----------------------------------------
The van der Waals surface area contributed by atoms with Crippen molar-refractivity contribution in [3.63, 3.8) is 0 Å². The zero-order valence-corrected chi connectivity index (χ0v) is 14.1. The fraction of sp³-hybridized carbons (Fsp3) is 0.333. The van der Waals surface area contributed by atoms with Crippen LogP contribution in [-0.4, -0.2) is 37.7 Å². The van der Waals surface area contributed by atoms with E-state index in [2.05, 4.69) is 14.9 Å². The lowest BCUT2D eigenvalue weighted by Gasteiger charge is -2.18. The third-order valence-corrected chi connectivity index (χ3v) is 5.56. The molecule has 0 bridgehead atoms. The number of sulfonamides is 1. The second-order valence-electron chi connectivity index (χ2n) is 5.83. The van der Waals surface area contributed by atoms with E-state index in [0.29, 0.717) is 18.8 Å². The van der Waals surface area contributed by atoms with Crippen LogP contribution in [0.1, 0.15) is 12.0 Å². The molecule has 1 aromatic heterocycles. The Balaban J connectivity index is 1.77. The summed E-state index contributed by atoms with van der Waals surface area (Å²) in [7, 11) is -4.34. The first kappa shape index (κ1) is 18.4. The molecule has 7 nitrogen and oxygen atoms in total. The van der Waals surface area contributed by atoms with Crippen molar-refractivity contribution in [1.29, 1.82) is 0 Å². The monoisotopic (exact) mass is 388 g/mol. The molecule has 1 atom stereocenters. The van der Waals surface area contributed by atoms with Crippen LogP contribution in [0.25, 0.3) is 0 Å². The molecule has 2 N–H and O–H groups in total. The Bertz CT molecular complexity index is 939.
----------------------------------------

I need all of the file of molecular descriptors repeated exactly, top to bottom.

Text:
The van der Waals surface area contributed by atoms with Crippen molar-refractivity contribution in [3.63, 3.8) is 0 Å². The zero-order valence-corrected chi connectivity index (χ0v) is 14.1. The fraction of sp³-hybridized carbons (Fsp3) is 0.333. The van der Waals surface area contributed by atoms with Crippen LogP contribution in [-0.4, -0.2) is 37.7 Å². The van der Waals surface area contributed by atoms with E-state index in [2.05, 4.69) is 14.9 Å². The lowest BCUT2D eigenvalue weighted by Gasteiger charge is -2.18. The third-order valence-corrected chi connectivity index (χ3v) is 5.56. The molecule has 0 bridgehead atoms. The number of sulfonamides is 1. The second-order valence-electron chi connectivity index (χ2n) is 5.83. The van der Waals surface area contributed by atoms with E-state index in [0.29, 0.717) is 18.8 Å². The van der Waals surface area contributed by atoms with Crippen LogP contribution in [0.1, 0.15) is 12.0 Å². The molecule has 1 aromatic heterocycles. The Balaban J connectivity index is 1.77. The summed E-state index contributed by atoms with van der Waals surface area (Å²) in [7, 11) is -4.34. The first kappa shape index (κ1) is 18.4. The molecule has 7 nitrogen and oxygen atoms in total. The van der Waals surface area contributed by atoms with Crippen molar-refractivity contribution in [1.29, 1.82) is 0 Å². The monoisotopic (exact) mass is 388 g/mol. The molecule has 1 atom stereocenters. The van der Waals surface area contributed by atoms with Crippen LogP contribution in [0.25, 0.3) is 0 Å². The molecule has 2 N–H and O–H groups in total. The Bertz CT molecular complexity index is 939.